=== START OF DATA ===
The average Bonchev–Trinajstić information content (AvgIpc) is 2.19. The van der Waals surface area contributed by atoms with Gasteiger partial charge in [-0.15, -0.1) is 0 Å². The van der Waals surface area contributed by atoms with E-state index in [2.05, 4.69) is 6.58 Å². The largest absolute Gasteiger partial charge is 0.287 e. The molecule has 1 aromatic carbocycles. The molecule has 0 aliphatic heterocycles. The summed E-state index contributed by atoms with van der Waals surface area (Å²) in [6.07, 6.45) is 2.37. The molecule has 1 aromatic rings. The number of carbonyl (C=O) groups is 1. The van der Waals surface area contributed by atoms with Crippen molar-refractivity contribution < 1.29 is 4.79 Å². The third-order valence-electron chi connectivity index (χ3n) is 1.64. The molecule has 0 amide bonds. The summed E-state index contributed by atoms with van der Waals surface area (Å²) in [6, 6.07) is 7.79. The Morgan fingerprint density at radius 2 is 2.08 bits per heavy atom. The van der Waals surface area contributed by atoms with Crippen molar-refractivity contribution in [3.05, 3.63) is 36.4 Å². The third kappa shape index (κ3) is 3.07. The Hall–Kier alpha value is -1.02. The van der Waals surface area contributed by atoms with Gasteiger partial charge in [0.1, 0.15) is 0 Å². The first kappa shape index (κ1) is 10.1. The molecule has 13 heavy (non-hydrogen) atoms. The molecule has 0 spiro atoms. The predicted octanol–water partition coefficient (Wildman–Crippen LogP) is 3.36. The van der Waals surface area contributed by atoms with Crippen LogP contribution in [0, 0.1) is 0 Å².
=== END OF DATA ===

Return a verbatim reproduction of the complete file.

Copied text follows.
The average Bonchev–Trinajstić information content (AvgIpc) is 2.19. The van der Waals surface area contributed by atoms with Gasteiger partial charge in [-0.15, -0.1) is 0 Å². The van der Waals surface area contributed by atoms with E-state index in [2.05, 4.69) is 6.58 Å². The largest absolute Gasteiger partial charge is 0.287 e. The molecule has 1 aromatic carbocycles. The molecule has 0 aliphatic heterocycles. The summed E-state index contributed by atoms with van der Waals surface area (Å²) in [6.07, 6.45) is 2.37. The molecule has 1 aromatic rings. The number of carbonyl (C=O) groups is 1. The van der Waals surface area contributed by atoms with Crippen molar-refractivity contribution < 1.29 is 4.79 Å². The third-order valence-electron chi connectivity index (χ3n) is 1.64. The molecule has 0 amide bonds. The summed E-state index contributed by atoms with van der Waals surface area (Å²) in [6, 6.07) is 7.79. The Morgan fingerprint density at radius 2 is 2.08 bits per heavy atom. The van der Waals surface area contributed by atoms with Crippen molar-refractivity contribution in [3.05, 3.63) is 36.4 Å². The third kappa shape index (κ3) is 3.07. The Hall–Kier alpha value is -1.02. The van der Waals surface area contributed by atoms with Gasteiger partial charge in [0.1, 0.15) is 0 Å². The first kappa shape index (κ1) is 10.1. The molecule has 13 heavy (non-hydrogen) atoms. The molecule has 0 spiro atoms. The predicted octanol–water partition coefficient (Wildman–Crippen LogP) is 3.36. The van der Waals surface area contributed by atoms with Crippen LogP contribution in [0, 0.1) is 0 Å².